Posts tagged data storage
What Is the Cloud?
“The cloud” is one of those popular tech topics people talk about but can’t always define. The cloud is essentially a network of servers that does two types of things. One kind of cloud server stores data and while the other uses its computing power to help applications run.
We all come across the cloud frequently in everyday life, especially for storage. Every time you use an app like Instagram, a cloud server is what holds the pictures uploaded to your account. These photos are not saved in your phone’s internal memory, but rather in Instagram’s network of servers. Dropbox is also an example of a cloud server. Every time you save something on your computer that doesn’t take up your computer’s memory, you are using the cloud.
Other companies like Adobe use the cloud to deliver services. Previously you could buy the Adobe Creative Suite™ in a physical box. Now, all of these tools exist in the cloud and users pay a subscription fee to access them in the Adobe Creative Cloud™.
How the Cloud Benefits You
When businesses decide to move their resources to the cloud, overhead costs can be reduced. Before cloud technology became widespread, businesses would have to purchase hardware and computer applications that lost their value over time. With the cloud, applications previously downloaded on physical computers are now run and updated through the Internet.
Businesses can also be more flexible with their resources. The cloud allows them to pay for only what they use since cloud computing is a subscription-based service. It can also accommodate for businesses that have growing bandwidth demands since cloud capacity can be scaled up and down easily. This kind of agility makes these services cost-effective and adaptive.
The cloud can make your business more secure in a variety of ways. Lost laptops are a security breach for companies every year because many of them contain highly sensitive information. Not only that, valuable documents may be lost forever when devices are misplaced.
With cloud computing, you can access files at any time via your Internet connection. This allows you to remotely wipe the memory of lost devices and not have to worry about information falling into the wrong hands.
The cloud benefits the environment by decreasing your carbon footprint, by reducing unnecessary hardware and only using the required amount of cloud storage. Even in the digital age where more and more companies are going paperless, sustainability is important.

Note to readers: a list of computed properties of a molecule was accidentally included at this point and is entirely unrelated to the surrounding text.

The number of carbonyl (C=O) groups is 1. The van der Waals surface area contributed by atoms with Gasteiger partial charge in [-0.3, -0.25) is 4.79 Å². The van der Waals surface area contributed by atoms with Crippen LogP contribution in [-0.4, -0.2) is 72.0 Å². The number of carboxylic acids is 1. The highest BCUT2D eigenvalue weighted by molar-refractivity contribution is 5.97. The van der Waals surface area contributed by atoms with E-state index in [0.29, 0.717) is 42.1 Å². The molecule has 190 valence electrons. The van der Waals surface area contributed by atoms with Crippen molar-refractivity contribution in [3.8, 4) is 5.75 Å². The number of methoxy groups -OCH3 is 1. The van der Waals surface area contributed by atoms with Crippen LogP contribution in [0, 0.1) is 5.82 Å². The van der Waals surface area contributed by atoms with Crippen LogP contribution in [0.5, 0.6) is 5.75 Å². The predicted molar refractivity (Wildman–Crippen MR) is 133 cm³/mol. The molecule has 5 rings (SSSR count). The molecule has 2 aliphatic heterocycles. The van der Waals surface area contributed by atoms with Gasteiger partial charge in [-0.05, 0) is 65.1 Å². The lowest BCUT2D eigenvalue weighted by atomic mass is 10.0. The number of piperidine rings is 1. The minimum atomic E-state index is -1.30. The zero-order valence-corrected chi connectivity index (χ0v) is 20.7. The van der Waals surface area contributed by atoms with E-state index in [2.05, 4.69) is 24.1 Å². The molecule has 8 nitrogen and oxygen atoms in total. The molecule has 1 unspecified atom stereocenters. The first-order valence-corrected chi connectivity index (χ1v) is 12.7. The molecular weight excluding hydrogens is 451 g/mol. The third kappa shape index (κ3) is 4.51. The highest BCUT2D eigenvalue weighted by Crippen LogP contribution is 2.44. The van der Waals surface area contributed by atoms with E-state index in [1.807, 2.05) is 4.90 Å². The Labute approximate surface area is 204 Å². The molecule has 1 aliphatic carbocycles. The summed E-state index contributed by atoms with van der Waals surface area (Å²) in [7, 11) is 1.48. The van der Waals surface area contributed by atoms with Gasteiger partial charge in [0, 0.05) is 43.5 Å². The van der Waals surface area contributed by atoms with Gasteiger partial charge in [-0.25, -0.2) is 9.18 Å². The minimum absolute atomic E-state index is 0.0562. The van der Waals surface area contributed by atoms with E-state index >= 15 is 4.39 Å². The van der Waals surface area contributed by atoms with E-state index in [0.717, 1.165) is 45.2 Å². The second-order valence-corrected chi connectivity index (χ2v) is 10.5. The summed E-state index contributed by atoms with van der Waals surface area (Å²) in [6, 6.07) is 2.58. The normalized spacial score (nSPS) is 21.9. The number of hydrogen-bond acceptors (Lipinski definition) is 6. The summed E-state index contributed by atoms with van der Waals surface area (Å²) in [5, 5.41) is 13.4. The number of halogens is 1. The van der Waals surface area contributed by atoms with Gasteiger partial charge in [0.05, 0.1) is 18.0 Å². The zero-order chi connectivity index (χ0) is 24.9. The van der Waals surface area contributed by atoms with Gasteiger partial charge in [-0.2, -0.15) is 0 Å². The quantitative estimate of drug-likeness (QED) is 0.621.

Is the Cloud Secure?
Contrary to popular belief, the cloud is quite secure. However, it requires you to take measures to personally secure your company’s data. When businesses “move to the cloud,” it requires that you have knowledgeable security staff that understands what that entails. Your team must know that the data you are moving is sensitive, and apply end-to-end encryption to the data during both storage and transfer process.
A recent study found that 82% of public databases are not encrypted. Make sure the cloud provider you are using suits your data needs and has what it takes to keep your files secure. Whatever service you choose, it is still the job of the user to define who can access the data, move it, add data, etc., and how those permissions change with each cloud provider. Defining these terms is known as Identity Access Management (IAM).
In addition to these steps, it is wise to back up your data in separate fault domains. Fault domains are basically stacks of servers. They include features that, in the case of a network failure, make sure only the server with the failure would stop working. This means you have multiple copies of your data, achieving maximum file resiliency.
Cloud Computing Creates a Level Playing Field
Anyone can utilize cloud computing services since they are inexpensive and require only an Internet connection to access. It also allows small and growing companies to use enterprise-level technology, and even make faster business decisions than larger, more established companies.
Cloud networks facilitate collaboration from your team members, meaning that they can work and share files with everyone, from anywhere. Cloud-based workflow applications allow real-time remote collaboration and streamline communication. Gone are the days of attaching files to emails and ending up with incompatible file formats, and ineffective version-control.
Moving data to the cloud means that even the smallest companies are becoming more globally involved. Since growing businesses can be financially nimble using cloud computing services, they can now disrupt a market dominated by Fortune 500 corporations.
If you need assistance in moving data to the cloud, don’t hesitate to contact Geek-Aid. We’re here for all of your technology needs and computer repair questions.